Compromise Legislation Signed into Law, Placing Limits on Judicial Discretion in Awarding Spousal Support
Governor Chris Christie signed A845 on Wednesday and, in so doing, dramatically changed aspects of how alimony (also referred to as “spousal support”) are determined in the State of New Jersey.
I say “determined” instead of calculated for a reason; unlike most (but not all) child support cases where the payor’s obligation is determined pursuant to the New Jersey Child Support Guidelines, putting together an alimony award is always an equitable and largely subjective analysis guided by the enumerated factors contained in N.J.S.A. 2A:34-24(a).
Here are a few of the big changes:
• For marriages that lasted fewer than 20 years, the length of alimony payments cannot exceed the length of the marriage unless a judge decides there are “exceptional circumstances”
• Judges would be able to end payments if the recipient lives with a partner, even if they don’t get married.
• Judges would be able to lower payments if the payer has been out of work for 90 days.
• The term “permanent alimony” would be replaced with “open durational alimony.”
Individuals on all sides of the contentious alimony reform debate will naturally find cause for both excitement and disappointment. Legislation is often the product of compromise and this latest law is no different.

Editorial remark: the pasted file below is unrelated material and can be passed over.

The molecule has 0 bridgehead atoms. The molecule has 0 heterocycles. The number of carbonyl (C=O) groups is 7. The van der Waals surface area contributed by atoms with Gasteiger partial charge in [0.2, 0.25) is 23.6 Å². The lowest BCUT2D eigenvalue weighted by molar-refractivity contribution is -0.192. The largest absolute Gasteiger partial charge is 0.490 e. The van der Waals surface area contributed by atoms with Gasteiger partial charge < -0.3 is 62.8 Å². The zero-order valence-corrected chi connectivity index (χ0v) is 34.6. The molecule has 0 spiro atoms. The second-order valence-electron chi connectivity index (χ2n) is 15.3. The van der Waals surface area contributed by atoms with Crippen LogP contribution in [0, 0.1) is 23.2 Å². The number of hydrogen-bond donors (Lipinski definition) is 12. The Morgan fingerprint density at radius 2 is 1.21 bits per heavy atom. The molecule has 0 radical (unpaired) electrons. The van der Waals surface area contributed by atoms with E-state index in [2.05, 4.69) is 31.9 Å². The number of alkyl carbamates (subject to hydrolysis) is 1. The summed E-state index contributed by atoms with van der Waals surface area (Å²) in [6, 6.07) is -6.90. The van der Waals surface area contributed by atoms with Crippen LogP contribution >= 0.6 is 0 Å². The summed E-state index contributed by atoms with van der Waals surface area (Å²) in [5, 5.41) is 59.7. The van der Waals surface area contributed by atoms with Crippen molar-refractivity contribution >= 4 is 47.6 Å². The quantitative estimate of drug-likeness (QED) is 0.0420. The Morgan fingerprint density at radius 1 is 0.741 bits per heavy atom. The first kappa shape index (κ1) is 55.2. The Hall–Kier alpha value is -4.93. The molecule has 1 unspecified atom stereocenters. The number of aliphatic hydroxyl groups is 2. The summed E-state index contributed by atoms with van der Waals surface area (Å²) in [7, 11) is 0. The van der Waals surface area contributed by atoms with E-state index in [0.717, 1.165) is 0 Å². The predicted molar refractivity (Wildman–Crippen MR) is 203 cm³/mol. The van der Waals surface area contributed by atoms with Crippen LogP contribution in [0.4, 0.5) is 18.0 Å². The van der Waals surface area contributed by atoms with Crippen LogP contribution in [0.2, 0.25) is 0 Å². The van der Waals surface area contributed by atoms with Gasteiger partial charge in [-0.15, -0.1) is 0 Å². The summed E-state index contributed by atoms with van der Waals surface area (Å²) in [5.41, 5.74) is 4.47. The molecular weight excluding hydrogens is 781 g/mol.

The biggest change? Judges still have tremendous discretion in crafting alimony awards – and deciding when they end – but now there are a few significant statutory curbs. For example, as mentioned above, alimony for marriages under 20 years is now capped. In reality, it was already rare in 2014 for short duration marriages (those where the parties are married for several years) to receive substantial alimony awards. Even before yesterday’s bill signing, a supported spouse married for 10 years was unlikely to receive anything close to 10 years of alimony payments, let alone more. But now it’s on the books.
Please visit our extensive alimony blog archives to learn more about this issue. We’ll keep you in the loop when judges begin deciding divorce cases – and publishing authoritative decisions – interpreting these changes. That’s when the rubber really hits the road, so to speak.
In the interim, if you, a friend or a loved one have questions regarding alimony, either heading into the divorce process or in the post-judgment context (e.g. the enforcement of alimony orders, or the modification or termination of alimony orders), please contact us or call us at (856)546-1350 to schedule a confidential consultation with our experienced New Jersey alimony attorneys.